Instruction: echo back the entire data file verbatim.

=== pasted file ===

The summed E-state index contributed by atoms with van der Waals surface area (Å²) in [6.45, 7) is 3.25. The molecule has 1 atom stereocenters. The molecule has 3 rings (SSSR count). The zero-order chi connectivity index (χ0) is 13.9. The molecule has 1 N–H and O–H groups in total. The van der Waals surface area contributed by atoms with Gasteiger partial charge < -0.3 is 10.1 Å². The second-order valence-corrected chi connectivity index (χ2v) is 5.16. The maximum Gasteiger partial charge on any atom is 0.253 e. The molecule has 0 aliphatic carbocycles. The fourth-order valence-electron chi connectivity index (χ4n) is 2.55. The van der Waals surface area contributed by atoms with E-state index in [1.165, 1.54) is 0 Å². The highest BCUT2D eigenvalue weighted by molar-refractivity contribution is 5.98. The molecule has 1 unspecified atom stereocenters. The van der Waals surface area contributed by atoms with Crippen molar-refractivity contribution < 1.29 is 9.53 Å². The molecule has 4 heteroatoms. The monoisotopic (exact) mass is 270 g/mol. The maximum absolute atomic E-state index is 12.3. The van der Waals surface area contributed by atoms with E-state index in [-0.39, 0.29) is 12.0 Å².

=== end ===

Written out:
The summed E-state index contributed by atoms with van der Waals surface area (Å²) in [6.45, 7) is 3.25. The molecule has 1 atom stereocenters. The molecule has 3 rings (SSSR count). The zero-order chi connectivity index (χ0) is 13.9. The molecule has 1 N–H and O–H groups in total. The van der Waals surface area contributed by atoms with Gasteiger partial charge < -0.3 is 10.1 Å². The second-order valence-corrected chi connectivity index (χ2v) is 5.16. The maximum Gasteiger partial charge on any atom is 0.253 e. The molecule has 0 aliphatic carbocycles. The fourth-order valence-electron chi connectivity index (χ4n) is 2.55. The van der Waals surface area contributed by atoms with E-state index in [1.165, 1.54) is 0 Å². The highest BCUT2D eigenvalue weighted by molar-refractivity contribution is 5.98. The molecule has 1 unspecified atom stereocenters. The van der Waals surface area contributed by atoms with Crippen molar-refractivity contribution < 1.29 is 9.53 Å². The molecule has 4 heteroatoms. The monoisotopic (exact) mass is 270 g/mol. The maximum absolute atomic E-state index is 12.3. The van der Waals surface area contributed by atoms with E-state index in [-0.39, 0.29) is 12.0 Å².